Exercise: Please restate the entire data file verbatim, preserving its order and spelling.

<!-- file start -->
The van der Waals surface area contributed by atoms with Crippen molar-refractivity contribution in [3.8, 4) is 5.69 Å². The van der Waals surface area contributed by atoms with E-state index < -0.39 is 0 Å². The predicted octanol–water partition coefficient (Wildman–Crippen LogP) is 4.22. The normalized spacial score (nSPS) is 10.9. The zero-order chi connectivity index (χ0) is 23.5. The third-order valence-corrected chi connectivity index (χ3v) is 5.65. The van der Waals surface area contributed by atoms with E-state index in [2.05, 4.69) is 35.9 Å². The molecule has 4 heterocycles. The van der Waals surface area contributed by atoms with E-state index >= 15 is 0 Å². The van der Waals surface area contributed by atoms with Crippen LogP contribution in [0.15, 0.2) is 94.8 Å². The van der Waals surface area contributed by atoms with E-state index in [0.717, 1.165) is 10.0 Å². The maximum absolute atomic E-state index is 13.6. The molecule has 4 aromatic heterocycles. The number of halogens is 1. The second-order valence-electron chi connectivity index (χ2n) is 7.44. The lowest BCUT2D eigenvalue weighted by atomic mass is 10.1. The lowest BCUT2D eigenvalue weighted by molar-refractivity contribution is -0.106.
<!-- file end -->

The van der Waals surface area contributed by atoms with Crippen molar-refractivity contribution in [3.8, 4) is 5.69 Å². The van der Waals surface area contributed by atoms with E-state index < -0.39 is 0 Å². The predicted octanol–water partition coefficient (Wildman–Crippen LogP) is 4.22. The normalized spacial score (nSPS) is 10.9. The zero-order chi connectivity index (χ0) is 23.5. The third-order valence-corrected chi connectivity index (χ3v) is 5.65. The van der Waals surface area contributed by atoms with E-state index in [2.05, 4.69) is 35.9 Å². The molecule has 4 heterocycles. The van der Waals surface area contributed by atoms with E-state index >= 15 is 0 Å². The van der Waals surface area contributed by atoms with Crippen LogP contribution in [0.15, 0.2) is 94.8 Å². The van der Waals surface area contributed by atoms with E-state index in [0.717, 1.165) is 10.0 Å². The maximum absolute atomic E-state index is 13.6. The molecule has 4 aromatic heterocycles. The number of halogens is 1. The second-order valence-electron chi connectivity index (χ2n) is 7.44. The lowest BCUT2D eigenvalue weighted by atomic mass is 10.1. The lowest BCUT2D eigenvalue weighted by molar-refractivity contribution is -0.106.